What is a concussion?
Symptoms and Signs of a Concussion
A concussion is an external force that injures the brain. This can be caused by a moving object striking the head or by a sudden acceleration/deceleration movement without any trauma to the head.
For example, someone can get a concussion from being hit with a ball in the head or by being suddenly tackled. These forces cause a rotational injury in which the brain twists, potentially causing shearing in the brain nerve fibers. This causes a change in the function of the brain and results in a variety of symptoms. There are no visible injuries to the structure of the brain, meaning tests like MRI or CT Scans appear normal.
There is growing awareness of the risks associated with concussions. At Cappino, it is important part of our Sports Program and expertise.
What are the symptoms of a Concussion?
Following a concussion, the athlete may experience many different kinds of symptoms. Contrary to popular belief, most concussions occur without a loss of consciousness. It is important to remember that some symptoms may appear right away and some may show up later. Loss of consciousness is not necessary for the diagnosis of a concussion, but if it occurs there should be professional help called immediately. Symptoms may be a little different for everyone although certain combinations of symptoms classically occur.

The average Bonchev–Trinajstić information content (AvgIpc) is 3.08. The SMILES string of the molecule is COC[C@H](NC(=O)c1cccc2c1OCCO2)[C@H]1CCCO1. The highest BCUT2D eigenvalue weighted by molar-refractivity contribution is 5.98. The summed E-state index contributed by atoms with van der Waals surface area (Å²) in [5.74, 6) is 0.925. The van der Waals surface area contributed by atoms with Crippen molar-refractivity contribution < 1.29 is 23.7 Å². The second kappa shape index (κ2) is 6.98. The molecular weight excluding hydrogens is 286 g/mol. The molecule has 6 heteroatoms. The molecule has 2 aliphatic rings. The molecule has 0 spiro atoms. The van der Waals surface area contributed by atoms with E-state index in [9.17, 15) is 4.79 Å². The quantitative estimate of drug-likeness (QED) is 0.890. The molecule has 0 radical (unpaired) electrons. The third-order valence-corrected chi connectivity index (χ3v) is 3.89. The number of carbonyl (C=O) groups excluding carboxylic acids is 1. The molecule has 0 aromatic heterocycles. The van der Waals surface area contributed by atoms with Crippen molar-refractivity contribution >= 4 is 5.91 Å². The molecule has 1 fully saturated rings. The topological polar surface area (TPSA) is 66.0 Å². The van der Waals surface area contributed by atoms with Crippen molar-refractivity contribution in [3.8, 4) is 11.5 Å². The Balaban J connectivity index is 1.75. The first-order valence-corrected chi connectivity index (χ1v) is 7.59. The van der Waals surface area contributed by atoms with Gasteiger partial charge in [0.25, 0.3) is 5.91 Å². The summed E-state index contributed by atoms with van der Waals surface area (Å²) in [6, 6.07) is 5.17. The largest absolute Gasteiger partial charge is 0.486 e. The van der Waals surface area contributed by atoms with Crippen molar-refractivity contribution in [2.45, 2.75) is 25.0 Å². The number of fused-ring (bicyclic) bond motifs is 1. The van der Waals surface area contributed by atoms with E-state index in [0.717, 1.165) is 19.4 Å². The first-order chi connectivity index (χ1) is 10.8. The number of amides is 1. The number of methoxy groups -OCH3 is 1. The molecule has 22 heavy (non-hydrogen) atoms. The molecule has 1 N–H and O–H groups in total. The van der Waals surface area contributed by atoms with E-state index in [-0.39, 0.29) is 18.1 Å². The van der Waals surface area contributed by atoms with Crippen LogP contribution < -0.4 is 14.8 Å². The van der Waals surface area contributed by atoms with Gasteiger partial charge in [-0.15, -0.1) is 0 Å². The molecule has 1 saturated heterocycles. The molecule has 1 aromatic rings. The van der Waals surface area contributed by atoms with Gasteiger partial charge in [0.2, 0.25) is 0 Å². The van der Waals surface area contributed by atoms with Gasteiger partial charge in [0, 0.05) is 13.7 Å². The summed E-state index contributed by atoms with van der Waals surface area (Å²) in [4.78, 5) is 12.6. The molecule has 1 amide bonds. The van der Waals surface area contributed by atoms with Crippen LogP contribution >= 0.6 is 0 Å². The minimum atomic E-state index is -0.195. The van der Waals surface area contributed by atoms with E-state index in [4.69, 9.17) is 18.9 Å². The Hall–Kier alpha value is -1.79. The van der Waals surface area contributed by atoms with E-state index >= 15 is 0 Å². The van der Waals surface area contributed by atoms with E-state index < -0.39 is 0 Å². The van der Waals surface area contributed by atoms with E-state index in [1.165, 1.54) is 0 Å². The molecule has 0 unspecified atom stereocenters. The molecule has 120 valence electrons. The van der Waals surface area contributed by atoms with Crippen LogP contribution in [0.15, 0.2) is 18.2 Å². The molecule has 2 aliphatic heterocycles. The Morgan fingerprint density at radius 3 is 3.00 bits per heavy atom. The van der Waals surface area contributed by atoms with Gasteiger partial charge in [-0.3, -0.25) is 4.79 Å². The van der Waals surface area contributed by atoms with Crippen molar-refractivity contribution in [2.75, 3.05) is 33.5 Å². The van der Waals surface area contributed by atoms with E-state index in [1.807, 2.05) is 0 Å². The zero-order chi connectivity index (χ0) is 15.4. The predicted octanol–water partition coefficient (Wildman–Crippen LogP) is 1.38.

- Nausea vomiting
- Light headedness
- Seeing bright lights or stars
- Feeling of being stunned
- Difficulty concentrating
- Inappropriate behavior
- Decreased playing ability
- Inability to perform daily activities
- Reduced attention
- Cognitive and memory dysfunction
- Sleep disturbances
- Vacant stare
- Loss of bowel and bladder control
- Loss of consciousness
What activities or situations make a concussion worse?
- Loud noises
- Bright lights
- Exercise and physical exertion
- Stress (work or school)
- Computer screens, TV smart boards
- Changes in air pressure
Who to tell and why?
It is extremely important to seek medical advice after any blow to the head or body in which you suffer signs and symptoms of a concussion. Often, concussions in athletes can go undiagnosed and untreated because few symptoms are visible to casual observers. In fact, many professional athletes do not even know they have had concussions.
Athletes may be reluctant to report symptoms of a concussion because of a fear that they will be removed from the game, or that it may jeopardize their status on a team or adversely affect promising careers. It is important however, to consider the serious repercussions of a concussion. Without proper management, a concussion can result in permanent problems.
If the athlete is aware of the signs of concussion, informing someone will help assure proper medical care. If you think you have a concussion, you should immediately remove yourself from the game or practice.